-              Do one thing and do it well.  A Component should have the simplest
  -              interface possible, When your work interface extends several other
  -              interfaces, you muddy the contract for this Component.  An old
  +              Do NOT extend the any life cycle interfaces in your service 
  +              interface.
  +          </li>
  +          <li>
  +            Document as much semantic rules (implicit or explicit) as possible.
  +            This will limit the possibilities of misunderstanding between the
  +            people who define the <em>Service Contract</em> and the implementing
  +            developer. Even if that is today the same person, the Service may
  +            be re-implemented in the future by someone else. Also, additional
  +            clients shouldn't have to understand the implementation, and 
  +            everything should be 100% clear from the service documentation.
  +          </li>
  +          <li>
  +              Do one thing and do it well.  A Service should have the simplest
  +              interface possible, When your service interface extends several 
  +              other interfaces, you muddy the contract for this Service. An old
                 American acronym helps define this pattern: Keep It Simple, Stupid
  -              (KISS).  It's not hard to outsmart yourself -- I've done it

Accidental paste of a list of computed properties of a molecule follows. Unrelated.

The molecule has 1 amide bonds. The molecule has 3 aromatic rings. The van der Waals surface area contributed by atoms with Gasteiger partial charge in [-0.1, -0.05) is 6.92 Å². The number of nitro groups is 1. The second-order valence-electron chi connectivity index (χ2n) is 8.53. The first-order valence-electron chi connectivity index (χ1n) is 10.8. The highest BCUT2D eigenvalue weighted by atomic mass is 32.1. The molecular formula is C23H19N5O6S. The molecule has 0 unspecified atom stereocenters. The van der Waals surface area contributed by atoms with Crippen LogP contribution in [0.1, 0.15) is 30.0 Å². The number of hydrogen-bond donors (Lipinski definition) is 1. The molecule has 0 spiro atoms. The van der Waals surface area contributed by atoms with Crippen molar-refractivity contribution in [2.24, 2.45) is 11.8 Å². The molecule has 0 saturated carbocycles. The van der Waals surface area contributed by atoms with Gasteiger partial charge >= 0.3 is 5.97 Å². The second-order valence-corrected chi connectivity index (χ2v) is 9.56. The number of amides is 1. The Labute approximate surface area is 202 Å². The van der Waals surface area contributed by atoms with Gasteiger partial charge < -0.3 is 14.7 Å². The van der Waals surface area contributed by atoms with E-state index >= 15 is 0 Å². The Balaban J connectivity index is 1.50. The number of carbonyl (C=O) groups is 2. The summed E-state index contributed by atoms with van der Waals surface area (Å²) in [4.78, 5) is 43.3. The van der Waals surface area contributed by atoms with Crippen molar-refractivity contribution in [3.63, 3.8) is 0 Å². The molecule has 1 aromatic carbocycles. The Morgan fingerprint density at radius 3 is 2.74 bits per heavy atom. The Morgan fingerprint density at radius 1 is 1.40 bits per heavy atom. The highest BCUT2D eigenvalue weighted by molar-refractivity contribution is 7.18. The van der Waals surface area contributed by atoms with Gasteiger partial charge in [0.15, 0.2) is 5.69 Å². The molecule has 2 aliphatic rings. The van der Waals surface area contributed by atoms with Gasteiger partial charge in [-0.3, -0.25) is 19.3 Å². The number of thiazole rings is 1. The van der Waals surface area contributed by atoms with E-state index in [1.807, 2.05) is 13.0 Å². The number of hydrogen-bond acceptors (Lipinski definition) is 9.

-              a number of times myself.
  -            </p>
  -          </li>
  -          <li>
  -            <p>
  -              Only specify the methods you need.  The client should have no
  -              knowledge of implementation details, and too many alternative
  -              methods only introduce unneeded complexity.  In other words pick
  -              an approach and stick with it.
  -            </p>
  -          </li>
  -          <li>
  -            <p>
  -              Don't let your Role's interface extend any lifecycle or lifestyle
  -              interfaces.  By implementing any of those classes of interfaces, you
  -              are tying an implementation to the specification.  This is a
  -              bad pattern and this will only lead to debugging and implementation
  -              problems later.
  -            </p>
  +              (KISS).  It's not hard to outsmart yourself -- We do it all the